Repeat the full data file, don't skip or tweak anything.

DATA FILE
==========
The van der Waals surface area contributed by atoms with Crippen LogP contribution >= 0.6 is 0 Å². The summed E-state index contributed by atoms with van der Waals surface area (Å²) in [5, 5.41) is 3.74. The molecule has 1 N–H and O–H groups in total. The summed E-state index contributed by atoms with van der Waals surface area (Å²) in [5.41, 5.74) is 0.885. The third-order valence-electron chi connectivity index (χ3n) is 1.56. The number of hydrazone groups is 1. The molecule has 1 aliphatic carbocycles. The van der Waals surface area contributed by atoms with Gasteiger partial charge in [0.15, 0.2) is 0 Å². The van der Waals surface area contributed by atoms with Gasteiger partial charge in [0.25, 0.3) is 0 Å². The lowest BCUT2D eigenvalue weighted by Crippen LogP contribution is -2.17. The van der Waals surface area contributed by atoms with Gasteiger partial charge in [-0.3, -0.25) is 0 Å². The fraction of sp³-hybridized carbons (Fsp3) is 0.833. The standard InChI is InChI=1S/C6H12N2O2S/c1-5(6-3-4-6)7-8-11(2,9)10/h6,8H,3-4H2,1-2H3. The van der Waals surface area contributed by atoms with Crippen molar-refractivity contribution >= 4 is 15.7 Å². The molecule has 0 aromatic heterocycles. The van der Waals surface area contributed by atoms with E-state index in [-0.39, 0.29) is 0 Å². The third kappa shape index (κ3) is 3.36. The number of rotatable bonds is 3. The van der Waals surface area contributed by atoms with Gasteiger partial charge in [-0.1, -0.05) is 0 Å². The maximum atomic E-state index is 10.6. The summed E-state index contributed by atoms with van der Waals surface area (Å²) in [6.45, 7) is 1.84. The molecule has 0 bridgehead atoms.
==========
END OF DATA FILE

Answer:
The van der Waals surface area contributed by atoms with Crippen LogP contribution >= 0.6 is 0 Å². The summed E-state index contributed by atoms with van der Waals surface area (Å²) in [5, 5.41) is 3.74. The molecule has 1 N–H and O–H groups in total. The summed E-state index contributed by atoms with van der Waals surface area (Å²) in [5.41, 5.74) is 0.885. The third-order valence-electron chi connectivity index (χ3n) is 1.56. The number of hydrazone groups is 1. The molecule has 1 aliphatic carbocycles. The van der Waals surface area contributed by atoms with Gasteiger partial charge in [0.15, 0.2) is 0 Å². The van der Waals surface area contributed by atoms with Gasteiger partial charge in [0.25, 0.3) is 0 Å². The lowest BCUT2D eigenvalue weighted by Crippen LogP contribution is -2.17. The van der Waals surface area contributed by atoms with Gasteiger partial charge in [-0.3, -0.25) is 0 Å². The fraction of sp³-hybridized carbons (Fsp3) is 0.833. The standard InChI is InChI=1S/C6H12N2O2S/c1-5(6-3-4-6)7-8-11(2,9)10/h6,8H,3-4H2,1-2H3. The van der Waals surface area contributed by atoms with Crippen molar-refractivity contribution >= 4 is 15.7 Å². The molecule has 0 aromatic heterocycles. The van der Waals surface area contributed by atoms with E-state index in [-0.39, 0.29) is 0 Å². The third kappa shape index (κ3) is 3.36. The number of rotatable bonds is 3. The van der Waals surface area contributed by atoms with Gasteiger partial charge in [-0.1, -0.05) is 0 Å². The maximum atomic E-state index is 10.6. The summed E-state index contributed by atoms with van der Waals surface area (Å²) in [6.45, 7) is 1.84. The molecule has 0 bridgehead atoms.